Vice President Mike Pence’s recent stopover in Guam was a missed opportunity to help the CNMI recover from Super Typhoon Yutu. Returning from Asia on Nov. 18, the vice president’s plane made a scheduled landing at Andersen Air Force Base in Guam to refuel. The vice president should have used that time to fly to Saipan and Tinian to visit those struggling to rebuild in Yutu’s aftermath. Instead, the vice president continued on to Washington, D.C., having failed to spotlight the suffering still going on in the CNMI. The citizens of the CNMI deserve better.
High-level visits to disaster areas are important gestures. Last year, President Trump visited Puerto Rico in the wake of Hurricane Maria, and Pence visited the U.S. Virgin Islands in the aftermath of hurricanes Maria and Irma. Those visits not only symbolized a commitment to stand with the people of those storm-devastated islands, they also garnered the attention of nongovernmental organizations and others in a position to aid in recovery efforts.
Regrettably, Yutu’s impact has been largely overlooked in the mainland press. Indeed, veteran CNN, Fox News, and NBC News anchor Greta Van Susteren described the CNMI’s plight following Yutu as “grossly underreported.” A visit from the vice president, not to mention the president, could have shone a spotlight on the devastation wrought by Yutu, thereby generating headlines and broader awareness. But sadly, the White House has remained mostly silent while the people of the CNMI have struggled to rebuild their storm-ravaged homes and businesses. While it’s true that the president declared emergencies following Yutu and, earlier this fall, Typhoon Mangkhut, these minimal gestures fall far short of what he could—and should—have done to assist the CNMI. Congressional leaders have likewise failed to adequately attend to the CNMI’s needs.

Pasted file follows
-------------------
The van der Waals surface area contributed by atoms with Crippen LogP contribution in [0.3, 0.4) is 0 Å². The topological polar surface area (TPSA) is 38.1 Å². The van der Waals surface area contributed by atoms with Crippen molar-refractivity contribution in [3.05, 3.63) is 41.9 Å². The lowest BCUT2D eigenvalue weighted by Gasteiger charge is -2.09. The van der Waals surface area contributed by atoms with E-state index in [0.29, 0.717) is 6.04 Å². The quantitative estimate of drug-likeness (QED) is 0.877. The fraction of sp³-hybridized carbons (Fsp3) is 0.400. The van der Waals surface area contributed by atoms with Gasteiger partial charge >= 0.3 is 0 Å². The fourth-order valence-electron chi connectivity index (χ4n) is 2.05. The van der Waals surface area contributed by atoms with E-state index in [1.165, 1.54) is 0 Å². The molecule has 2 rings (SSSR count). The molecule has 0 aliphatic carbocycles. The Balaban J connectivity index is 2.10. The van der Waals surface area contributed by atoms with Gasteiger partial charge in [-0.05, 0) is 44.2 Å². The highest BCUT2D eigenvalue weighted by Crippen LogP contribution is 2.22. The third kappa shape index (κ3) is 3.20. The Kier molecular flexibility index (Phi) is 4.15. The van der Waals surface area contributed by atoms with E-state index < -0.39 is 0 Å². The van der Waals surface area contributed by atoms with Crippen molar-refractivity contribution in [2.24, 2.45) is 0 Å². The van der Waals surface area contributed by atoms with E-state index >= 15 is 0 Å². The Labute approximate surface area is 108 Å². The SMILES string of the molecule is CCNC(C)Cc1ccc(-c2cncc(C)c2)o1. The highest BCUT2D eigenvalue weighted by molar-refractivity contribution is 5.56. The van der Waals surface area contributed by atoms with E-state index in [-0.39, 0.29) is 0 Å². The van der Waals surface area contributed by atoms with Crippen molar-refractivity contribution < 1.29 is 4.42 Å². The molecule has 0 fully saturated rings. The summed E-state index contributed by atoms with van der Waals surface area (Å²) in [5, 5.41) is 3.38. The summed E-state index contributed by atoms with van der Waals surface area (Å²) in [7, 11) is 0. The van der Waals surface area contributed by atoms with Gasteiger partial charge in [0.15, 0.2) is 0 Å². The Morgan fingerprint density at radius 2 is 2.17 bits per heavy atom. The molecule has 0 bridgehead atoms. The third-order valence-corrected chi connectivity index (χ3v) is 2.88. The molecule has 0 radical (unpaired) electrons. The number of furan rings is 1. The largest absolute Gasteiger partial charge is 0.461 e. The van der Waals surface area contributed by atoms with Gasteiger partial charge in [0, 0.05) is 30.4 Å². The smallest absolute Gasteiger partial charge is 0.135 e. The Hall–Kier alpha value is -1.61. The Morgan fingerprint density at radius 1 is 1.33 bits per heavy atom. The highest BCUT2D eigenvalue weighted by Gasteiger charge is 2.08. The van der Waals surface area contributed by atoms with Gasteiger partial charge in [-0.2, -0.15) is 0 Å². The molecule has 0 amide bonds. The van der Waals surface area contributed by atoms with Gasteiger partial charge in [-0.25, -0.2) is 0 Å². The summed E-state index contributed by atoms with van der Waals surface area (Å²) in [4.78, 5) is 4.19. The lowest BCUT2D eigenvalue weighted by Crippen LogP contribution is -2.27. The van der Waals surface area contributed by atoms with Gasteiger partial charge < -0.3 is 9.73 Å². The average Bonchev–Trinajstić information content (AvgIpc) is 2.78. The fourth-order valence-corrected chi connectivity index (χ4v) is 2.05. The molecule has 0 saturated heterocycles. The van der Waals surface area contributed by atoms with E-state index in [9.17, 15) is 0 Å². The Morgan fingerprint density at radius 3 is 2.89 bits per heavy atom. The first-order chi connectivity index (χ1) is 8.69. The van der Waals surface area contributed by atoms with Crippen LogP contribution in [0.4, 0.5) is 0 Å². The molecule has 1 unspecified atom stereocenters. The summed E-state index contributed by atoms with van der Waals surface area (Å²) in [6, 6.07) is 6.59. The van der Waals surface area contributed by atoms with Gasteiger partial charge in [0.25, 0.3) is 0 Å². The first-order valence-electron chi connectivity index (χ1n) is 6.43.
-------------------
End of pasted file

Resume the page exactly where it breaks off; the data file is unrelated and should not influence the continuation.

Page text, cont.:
Compounding the CNMI’s woes is the Commonwealth’s systematic exclusion from the lawmaking process. The CNMI’s non-voting delegate to Congress, Gregorio Kilili C. Sablan (Ind-MP), can advocate for the Commonwealth’s interests. But Congress otherwise silences him when it comes to national affairs. That injustice is rooted in America’s century-old dalliance with colonialism. By denying the people of America’s insular territories full representation, Congress relegates those citizens living outside the 50 states to second-class status—a practice that is both morally bankrupt and constitutionally dubious.
Democratic legitimacy was fundamentally important to the Constitution’s framers, so they made congressional representation the cornerstone of our nation’s federal government. Sadly, our nation’s leaders failed to adhere to that principle when it came to territorial acquisition. While it’s true that self-determination has always been at the heart of the transition from territorial status to statehood, Congress has erected indefensible barriers to entry for so-called “unincorporated territories” like the CNMI, which are not on a pathway to statehood. And that exclusion affects the lives of each and every citizen living in the Commonwealth.
It’s difficult to imagine so little attention being paid to Saipan and Tinian if the CNMI had full representation in Congress. Indeed, a lawmaker’s ability to leverage his or her vote in the interests of his or her constituents is vital to recovery efforts in states with a full complement of senators and representatives. The silence from the White House and the CNMI’s congressional caretakers speaks volumes about the stature of the CNMI in the national debate. Fortunately, it’s not too late to make amends for that injustice.
Colonialism is wrong. And if there ever was a time when it served the interests of America’s insular territories, that time is long gone. It’s time for the people of the CNMI to enjoy the same rights and protections as citizens in the 50 states. In the meantime, paying due attention to the CNMI’s recovery efforts would be a good place to start.
Scott A. Olson is a writer, a former congressional staffer, and a political partner of Truman National Security Project. He holds a master’s degree in public policy from George Washington University and a law degree from the University of Oregon School of Law. Follow him on Twitter at @SOlsonOR. Views expressed are his own.